And wait for this… it was even reported that he lowered his salary to $450 a month and limited his official possessions to a car, four bikes, three guitars, a fridge and a freezer!

He even composed the national anthem of the country.

Listen, Carlsberg don’t make presidents, but if they did, they’ll make Thomas Sankaras!

But by not ‘playing ball’ and keeping it business as usual, Thomas had stepped on toes. And like Lumumba, he had it coming.

Thomas Sankara had in the year 1976 met Blaise Compaore in Morocco. They had become best friends. Compaore had even master minded the coup that brought Sankara to power. Well, there is an African saying that says “If the internal death doesn’t kill, the external one can’t”. Compaore through the backing of the French and American powers was to later assassinate Sankara in a 1987 coup. He said it was a coup necessary to correct the faults of Sankara’s government. A fault only he saw big enough to necessitate the killing of one of the best leaders the continent has ever seen.

Sankara has always been compared to Che Guevara. They are both seen as associates of Fidel Castro. The berets are similar. And both are also keen motorcyclists. But more importantly, they were revolutionaries. People we need more of in Africa. Thomas even said “…we say that Che Guevara is also African and Burkinabe.” And above all, they both paid the ultimate price for what they believed in.

Comapore (left) betrayed his friend Sankara (right) with the backing western powers.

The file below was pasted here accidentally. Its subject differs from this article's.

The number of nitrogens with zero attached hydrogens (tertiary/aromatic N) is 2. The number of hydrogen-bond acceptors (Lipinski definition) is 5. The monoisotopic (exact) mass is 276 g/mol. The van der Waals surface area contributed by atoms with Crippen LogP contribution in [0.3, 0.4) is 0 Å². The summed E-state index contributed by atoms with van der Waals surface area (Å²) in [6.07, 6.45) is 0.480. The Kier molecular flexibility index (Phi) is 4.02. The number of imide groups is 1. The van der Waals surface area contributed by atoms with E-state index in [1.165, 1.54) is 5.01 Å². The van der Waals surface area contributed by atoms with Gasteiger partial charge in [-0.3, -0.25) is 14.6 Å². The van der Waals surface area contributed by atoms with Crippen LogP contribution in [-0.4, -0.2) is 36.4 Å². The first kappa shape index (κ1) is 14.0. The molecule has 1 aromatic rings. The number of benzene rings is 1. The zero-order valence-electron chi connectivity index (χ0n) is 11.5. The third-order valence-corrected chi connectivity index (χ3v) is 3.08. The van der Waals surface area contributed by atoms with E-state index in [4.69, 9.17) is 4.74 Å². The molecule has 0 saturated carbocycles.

On the 15th of October 1987. A week after he had rendered the now famous words “…while revolutionaries as individuals can be murdered, you cannot kill ideas”, Sankara was murdered in a coup led by Blaise Compaore (who is still the country’s leader today!). Flimsy excuses were given, but the main reason is simply to silent another leading spark of light on the dark continent. To muzzle another voice that had dared to speak and act up against colonialism. To keep control of the continent by the imperial authorities.

And they succeeded! They have succeeded so far. And all we’re left to do is pray and hope that another comes. But will the other coming be allowed to be himself? Will he be allowed to live?

Sankara has come and gone. Played his part and left us. He will be remembered for standing tall for what he believed and being strong enough to fight when he had to.  His legacy will live on. The question is will his dream ever see the light of day?

1 comment:

  1. thanks for an excellent article, very informative. People unfortunately put "heroes" on a pedestal and don't realize they are human beings trying to do the best they can in their own individual situations.-EvS